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Drug Shortages Lead to Dangerous Clinical Practices

Recent drug shortages of certain injectable medications have led to at least two known disease outbreaks in Arizona and Delaware. The individuals became infected when multiple patients were given injections from a single-patient dosage vial due to the shortage of multi-person dose packages. Ten patients have been hospitalized and one has died as a result of the risky practice.

The problems in Arizona began when a clinic healthcare provider diluted a single-dose vial of contrast agent and used it to inject 10 different patients. The contrast agent, used to make x-rays clearer, became contaminated with the antibiotic resistant MRSA bacteria. Three patients were infected with MRSA, and all of them were hospitalized with meningitis, blood infections or abscesses. A fourth patient was found dead in his home six days after receiving the injection; though his official cause of death was reported to be a multiple-drug overdose, a MRSA infection could not be ruled out.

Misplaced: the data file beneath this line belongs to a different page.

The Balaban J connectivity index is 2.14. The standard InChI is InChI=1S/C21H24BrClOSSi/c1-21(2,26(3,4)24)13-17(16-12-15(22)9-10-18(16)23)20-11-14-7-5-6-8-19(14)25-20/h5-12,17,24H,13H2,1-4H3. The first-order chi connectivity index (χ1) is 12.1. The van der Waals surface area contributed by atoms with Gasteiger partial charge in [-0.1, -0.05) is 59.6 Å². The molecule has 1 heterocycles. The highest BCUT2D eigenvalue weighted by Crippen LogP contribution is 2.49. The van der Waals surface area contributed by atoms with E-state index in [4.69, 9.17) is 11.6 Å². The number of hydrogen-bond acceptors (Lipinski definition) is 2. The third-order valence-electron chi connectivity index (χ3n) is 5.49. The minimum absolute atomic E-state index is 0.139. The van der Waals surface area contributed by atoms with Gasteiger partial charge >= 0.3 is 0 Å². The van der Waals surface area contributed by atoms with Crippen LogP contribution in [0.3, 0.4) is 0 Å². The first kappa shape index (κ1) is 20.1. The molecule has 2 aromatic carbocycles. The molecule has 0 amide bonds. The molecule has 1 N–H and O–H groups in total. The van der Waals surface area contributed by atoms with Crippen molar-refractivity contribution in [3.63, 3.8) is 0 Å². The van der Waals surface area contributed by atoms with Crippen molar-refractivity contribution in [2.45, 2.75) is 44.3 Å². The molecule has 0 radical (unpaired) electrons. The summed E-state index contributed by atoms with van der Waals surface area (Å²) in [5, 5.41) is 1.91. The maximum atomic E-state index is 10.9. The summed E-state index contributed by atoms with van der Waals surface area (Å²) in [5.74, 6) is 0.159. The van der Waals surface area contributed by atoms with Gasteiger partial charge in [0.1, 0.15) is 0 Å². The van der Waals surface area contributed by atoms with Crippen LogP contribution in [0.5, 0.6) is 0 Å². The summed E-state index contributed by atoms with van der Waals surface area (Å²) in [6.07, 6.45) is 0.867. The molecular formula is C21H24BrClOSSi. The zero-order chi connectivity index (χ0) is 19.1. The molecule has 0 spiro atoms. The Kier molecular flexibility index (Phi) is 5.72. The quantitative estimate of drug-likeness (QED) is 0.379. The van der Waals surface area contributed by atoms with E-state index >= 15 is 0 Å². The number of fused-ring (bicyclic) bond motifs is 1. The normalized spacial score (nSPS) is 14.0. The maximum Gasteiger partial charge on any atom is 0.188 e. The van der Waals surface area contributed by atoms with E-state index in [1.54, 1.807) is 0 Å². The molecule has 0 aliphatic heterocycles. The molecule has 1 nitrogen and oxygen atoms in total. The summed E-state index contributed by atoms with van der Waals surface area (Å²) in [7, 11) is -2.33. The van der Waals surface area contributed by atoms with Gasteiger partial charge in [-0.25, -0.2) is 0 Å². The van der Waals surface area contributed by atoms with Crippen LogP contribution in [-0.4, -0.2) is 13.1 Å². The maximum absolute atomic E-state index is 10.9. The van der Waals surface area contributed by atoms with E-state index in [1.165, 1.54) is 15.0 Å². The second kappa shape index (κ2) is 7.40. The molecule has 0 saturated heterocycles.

In Delaware, seven patients were hospitalized after a health-care provider at an orthopedic clinic used a single-dose vial of joint pain medication to inject them all. Two clinic workers were found to be carriers for the bacteria S. aureus and though they were not made ill, they transmitted it to others who were made sick by the bug. All seven patients tested positive for identical S. aureus infections.

According to the Centers for Disease Control's (CDC) investigation of the outbreaks, staff at both clinics reported having trouble getting vials that are designed for multiple uses. Many drugs are experiencing national shortages such as these due to manufacturing problems. The CDC uses statistics from the report to remind health care providers that reusing single dose vials is not the answer to the shortage problem.

"This report reminds health-care providers of the serious consequences of multi-patient use of single-dose vials that can occur even when health-care workers believe they are being careful," the report says. Though there are safe ways to use small vials for several patients, staff must be specially trained in the appropriate methods. Providers should never use single-dose vials to treat more than one patient. If they do, and someone falls ill as a result, they may be held accountable for damages incurred.